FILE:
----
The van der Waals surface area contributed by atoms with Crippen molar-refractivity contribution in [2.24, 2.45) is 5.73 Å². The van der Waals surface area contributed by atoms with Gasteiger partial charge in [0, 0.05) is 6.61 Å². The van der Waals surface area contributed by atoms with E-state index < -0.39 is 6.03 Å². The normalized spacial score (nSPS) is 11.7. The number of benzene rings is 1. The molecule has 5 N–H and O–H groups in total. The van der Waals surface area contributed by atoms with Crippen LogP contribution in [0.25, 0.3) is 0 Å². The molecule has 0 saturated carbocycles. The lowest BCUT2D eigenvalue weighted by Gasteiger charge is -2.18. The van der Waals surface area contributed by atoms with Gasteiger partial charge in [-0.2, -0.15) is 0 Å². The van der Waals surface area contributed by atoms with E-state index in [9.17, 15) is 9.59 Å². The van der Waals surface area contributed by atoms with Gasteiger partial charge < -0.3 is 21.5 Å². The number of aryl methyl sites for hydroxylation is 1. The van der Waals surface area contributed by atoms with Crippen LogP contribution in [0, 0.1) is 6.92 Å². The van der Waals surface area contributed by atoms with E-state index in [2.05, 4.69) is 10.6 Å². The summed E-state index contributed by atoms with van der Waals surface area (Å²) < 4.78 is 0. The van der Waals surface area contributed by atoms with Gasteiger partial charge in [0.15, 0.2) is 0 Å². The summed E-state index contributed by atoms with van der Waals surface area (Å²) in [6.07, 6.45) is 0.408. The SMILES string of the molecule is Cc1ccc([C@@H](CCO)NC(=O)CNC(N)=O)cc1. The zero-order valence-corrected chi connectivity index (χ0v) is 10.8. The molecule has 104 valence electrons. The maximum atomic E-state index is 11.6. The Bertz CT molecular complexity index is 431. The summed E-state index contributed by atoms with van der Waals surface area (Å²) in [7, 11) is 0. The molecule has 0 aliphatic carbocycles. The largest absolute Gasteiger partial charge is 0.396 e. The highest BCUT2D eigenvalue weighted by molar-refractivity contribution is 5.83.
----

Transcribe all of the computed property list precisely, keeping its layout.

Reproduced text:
The van der Waals surface area contributed by atoms with Crippen molar-refractivity contribution in [2.24, 2.45) is 5.73 Å². The van der Waals surface area contributed by atoms with Gasteiger partial charge in [0, 0.05) is 6.61 Å². The van der Waals surface area contributed by atoms with E-state index < -0.39 is 6.03 Å². The normalized spacial score (nSPS) is 11.7. The number of benzene rings is 1. The molecule has 5 N–H and O–H groups in total. The van der Waals surface area contributed by atoms with Crippen LogP contribution in [0.25, 0.3) is 0 Å². The molecule has 0 saturated carbocycles. The lowest BCUT2D eigenvalue weighted by Gasteiger charge is -2.18. The van der Waals surface area contributed by atoms with Gasteiger partial charge in [-0.2, -0.15) is 0 Å². The van der Waals surface area contributed by atoms with E-state index in [9.17, 15) is 9.59 Å². The van der Waals surface area contributed by atoms with Gasteiger partial charge < -0.3 is 21.5 Å². The number of aryl methyl sites for hydroxylation is 1. The van der Waals surface area contributed by atoms with Crippen LogP contribution in [0, 0.1) is 6.92 Å². The van der Waals surface area contributed by atoms with E-state index in [2.05, 4.69) is 10.6 Å². The summed E-state index contributed by atoms with van der Waals surface area (Å²) < 4.78 is 0. The van der Waals surface area contributed by atoms with Gasteiger partial charge in [0.15, 0.2) is 0 Å². The summed E-state index contributed by atoms with van der Waals surface area (Å²) in [6.07, 6.45) is 0.408. The SMILES string of the molecule is Cc1ccc([C@@H](CCO)NC(=O)CNC(N)=O)cc1. The zero-order valence-corrected chi connectivity index (χ0v) is 10.8. The molecule has 104 valence electrons. The maximum atomic E-state index is 11.6. The Bertz CT molecular complexity index is 431. The summed E-state index contributed by atoms with van der Waals surface area (Å²) in [7, 11) is 0. The molecule has 0 aliphatic carbocycles. The largest absolute Gasteiger partial charge is 0.396 e. The highest BCUT2D eigenvalue weighted by molar-refractivity contribution is 5.83.